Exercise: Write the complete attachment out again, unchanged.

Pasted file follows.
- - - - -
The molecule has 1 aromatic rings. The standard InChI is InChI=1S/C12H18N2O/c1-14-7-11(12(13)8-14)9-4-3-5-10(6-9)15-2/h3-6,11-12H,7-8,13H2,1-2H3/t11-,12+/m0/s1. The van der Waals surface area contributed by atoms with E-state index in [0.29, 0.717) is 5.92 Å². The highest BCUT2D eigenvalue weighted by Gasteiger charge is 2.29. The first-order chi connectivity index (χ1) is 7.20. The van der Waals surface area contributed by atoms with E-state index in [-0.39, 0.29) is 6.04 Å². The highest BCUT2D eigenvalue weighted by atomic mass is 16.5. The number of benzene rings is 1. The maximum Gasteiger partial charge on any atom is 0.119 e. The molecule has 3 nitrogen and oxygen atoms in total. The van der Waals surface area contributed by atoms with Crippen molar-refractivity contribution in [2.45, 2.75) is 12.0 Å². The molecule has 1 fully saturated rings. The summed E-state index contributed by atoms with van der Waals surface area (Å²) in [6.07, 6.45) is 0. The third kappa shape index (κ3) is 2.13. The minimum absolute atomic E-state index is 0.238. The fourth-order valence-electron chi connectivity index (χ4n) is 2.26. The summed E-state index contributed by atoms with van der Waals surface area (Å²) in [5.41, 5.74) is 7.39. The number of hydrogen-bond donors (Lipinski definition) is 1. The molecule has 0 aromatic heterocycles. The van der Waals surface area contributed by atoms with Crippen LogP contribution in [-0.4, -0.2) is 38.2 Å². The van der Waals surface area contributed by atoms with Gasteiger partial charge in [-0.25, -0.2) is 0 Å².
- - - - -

The molecule has 1 aromatic rings. The standard InChI is InChI=1S/C12H18N2O/c1-14-7-11(12(13)8-14)9-4-3-5-10(6-9)15-2/h3-6,11-12H,7-8,13H2,1-2H3/t11-,12+/m0/s1. The van der Waals surface area contributed by atoms with E-state index in [0.29, 0.717) is 5.92 Å². The highest BCUT2D eigenvalue weighted by Gasteiger charge is 2.29. The first-order chi connectivity index (χ1) is 7.20. The van der Waals surface area contributed by atoms with E-state index in [-0.39, 0.29) is 6.04 Å². The highest BCUT2D eigenvalue weighted by atomic mass is 16.5. The number of benzene rings is 1. The maximum Gasteiger partial charge on any atom is 0.119 e. The molecule has 3 nitrogen and oxygen atoms in total. The van der Waals surface area contributed by atoms with Crippen molar-refractivity contribution in [2.45, 2.75) is 12.0 Å². The molecule has 1 fully saturated rings. The summed E-state index contributed by atoms with van der Waals surface area (Å²) in [6.07, 6.45) is 0. The third kappa shape index (κ3) is 2.13. The minimum absolute atomic E-state index is 0.238. The fourth-order valence-electron chi connectivity index (χ4n) is 2.26. The summed E-state index contributed by atoms with van der Waals surface area (Å²) in [5.41, 5.74) is 7.39. The number of hydrogen-bond donors (Lipinski definition) is 1. The molecule has 0 aromatic heterocycles. The van der Waals surface area contributed by atoms with Crippen LogP contribution in [-0.4, -0.2) is 38.2 Å². The van der Waals surface area contributed by atoms with Gasteiger partial charge in [-0.25, -0.2) is 0 Å².